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working writer wending her way through the labyrinth that is self-publishing

Friday, September 12, 2014

twisty trail into the wilderness

As I child growing up on a farm in Virginia I followed barely visible trails through the woods, picked persimmons off trees and ate them, studied crawling creatures as they marched through leaf detritus and up and down tree trunks. Watched a snake move through dappled shade. I was gone from dawn to dusk, lost in a world that was completely magical. That was back in the days when children were allowed to run free. No worries about being kidnapped or snakebite or anything else. My parents trusted that I was sensible enough to recognize danger.

Being an army brat I traveled to all sorts of areas during those developmental years, including other countries. Wherever we were I found some out of the way place to explore, whether it was the housing complex in the process of being built to beckoning forests that stood dark and mysterious. I lived in Berlin when the wall was being built, ran away from home and came up against a barbed wire fence in the middle of a bridge. I found my way home again. I owe my imagination and my writing life to those who trusted me enough to let me out of their sight. Without that freedom I wouldn't have learned to build castles in my mind.

I'm disturbed by what I see happening with children these days. Kept busy with after school projects and other organized activities, they are no longer given the time to become bored. Because it is boredom that forms ingenuity, allowing minds to come up with some make-believe game or story in their mind that leads them into the world of the imagination. Why has boredom become a bad word? It's part of life. In many places children are not permitted to walk a mile to school. Is it really so much dangerous or is it the media that has instilled this terror in the minds of parents? Yes, there are predators out there and yes, children have been kidnapped. But is this a good enough reason to keep them so busy with organized activities that they can't experience the world around them? I'm not advocating putting children into danger, only discussing how anything can be taken too far. I feel for those parents who are worried all the time.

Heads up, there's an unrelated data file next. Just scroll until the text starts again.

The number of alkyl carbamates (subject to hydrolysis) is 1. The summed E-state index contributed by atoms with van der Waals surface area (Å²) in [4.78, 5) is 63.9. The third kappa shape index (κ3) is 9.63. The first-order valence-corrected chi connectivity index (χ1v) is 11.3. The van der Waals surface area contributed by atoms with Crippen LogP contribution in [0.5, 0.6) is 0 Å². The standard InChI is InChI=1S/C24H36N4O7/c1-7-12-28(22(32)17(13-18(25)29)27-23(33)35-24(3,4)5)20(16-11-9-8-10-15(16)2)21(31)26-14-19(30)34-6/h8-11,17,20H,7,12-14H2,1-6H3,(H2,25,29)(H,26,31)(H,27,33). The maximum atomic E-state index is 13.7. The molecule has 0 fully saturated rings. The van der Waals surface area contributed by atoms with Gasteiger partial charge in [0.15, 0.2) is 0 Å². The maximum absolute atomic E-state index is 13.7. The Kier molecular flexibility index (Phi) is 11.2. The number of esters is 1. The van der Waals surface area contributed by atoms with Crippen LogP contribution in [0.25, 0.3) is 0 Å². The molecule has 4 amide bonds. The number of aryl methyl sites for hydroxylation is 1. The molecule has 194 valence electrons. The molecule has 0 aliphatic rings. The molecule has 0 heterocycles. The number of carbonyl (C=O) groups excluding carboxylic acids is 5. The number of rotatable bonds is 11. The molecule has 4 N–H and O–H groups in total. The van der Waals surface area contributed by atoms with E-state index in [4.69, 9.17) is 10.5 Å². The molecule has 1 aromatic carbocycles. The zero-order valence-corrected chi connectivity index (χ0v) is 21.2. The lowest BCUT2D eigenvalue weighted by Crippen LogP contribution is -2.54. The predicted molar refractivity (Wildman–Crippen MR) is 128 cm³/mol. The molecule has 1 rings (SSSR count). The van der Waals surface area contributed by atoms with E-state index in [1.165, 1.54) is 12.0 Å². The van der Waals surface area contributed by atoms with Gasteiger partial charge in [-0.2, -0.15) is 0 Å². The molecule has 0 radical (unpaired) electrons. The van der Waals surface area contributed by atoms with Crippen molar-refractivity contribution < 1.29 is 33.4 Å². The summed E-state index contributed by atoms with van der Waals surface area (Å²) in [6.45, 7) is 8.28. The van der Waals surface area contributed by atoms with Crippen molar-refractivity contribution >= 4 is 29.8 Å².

With everything that's happening across the globe, from disappearing species to polluted water and air, as well as all the practices that are taking away our green spaces, it's more important than ever to allow our children to participate in nature. They get sick more often now and I've heard it's because they're too clean! Let them play in the dirt instead of watching a video game inside a pristine house. Take them to a farm so that they can see animals grazing and rooting in the ground. Let them pick up spiders and snakes and worms. Let them play in mud and cow pies! They'll have more immunity as well as a better understanding of the world they live in.

Our children are the future and if they live plugged in to one video game after another, never understanding what nature has to offer, we will see the end of what makes this world so amazing and magical. Without appreciation the world outside our window will die.

Rant over.

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